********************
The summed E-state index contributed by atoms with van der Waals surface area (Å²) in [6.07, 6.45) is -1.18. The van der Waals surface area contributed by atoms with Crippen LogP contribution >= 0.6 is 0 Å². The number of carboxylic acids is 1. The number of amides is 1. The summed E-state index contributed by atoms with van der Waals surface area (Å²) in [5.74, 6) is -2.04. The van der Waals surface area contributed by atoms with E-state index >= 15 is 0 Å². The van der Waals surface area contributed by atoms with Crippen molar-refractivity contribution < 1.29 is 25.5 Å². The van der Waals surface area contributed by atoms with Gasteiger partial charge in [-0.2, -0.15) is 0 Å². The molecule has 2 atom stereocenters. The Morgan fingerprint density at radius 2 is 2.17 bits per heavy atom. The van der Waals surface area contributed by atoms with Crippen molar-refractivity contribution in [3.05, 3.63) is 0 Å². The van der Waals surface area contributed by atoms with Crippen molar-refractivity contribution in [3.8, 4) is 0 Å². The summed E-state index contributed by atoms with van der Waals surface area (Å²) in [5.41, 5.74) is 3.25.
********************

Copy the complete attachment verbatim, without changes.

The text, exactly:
The summed E-state index contributed by atoms with van der Waals surface area (Å²) in [6.07, 6.45) is -1.18. The van der Waals surface area contributed by atoms with Crippen LogP contribution >= 0.6 is 0 Å². The number of carboxylic acids is 1. The number of amides is 1. The summed E-state index contributed by atoms with van der Waals surface area (Å²) in [5.74, 6) is -2.04. The van der Waals surface area contributed by atoms with E-state index >= 15 is 0 Å². The van der Waals surface area contributed by atoms with Crippen molar-refractivity contribution < 1.29 is 25.5 Å². The van der Waals surface area contributed by atoms with Gasteiger partial charge in [-0.2, -0.15) is 0 Å². The molecule has 2 atom stereocenters. The Morgan fingerprint density at radius 2 is 2.17 bits per heavy atom. The van der Waals surface area contributed by atoms with Crippen molar-refractivity contribution in [3.05, 3.63) is 0 Å². The van der Waals surface area contributed by atoms with Crippen molar-refractivity contribution in [3.8, 4) is 0 Å². The summed E-state index contributed by atoms with van der Waals surface area (Å²) in [5.41, 5.74) is 3.25.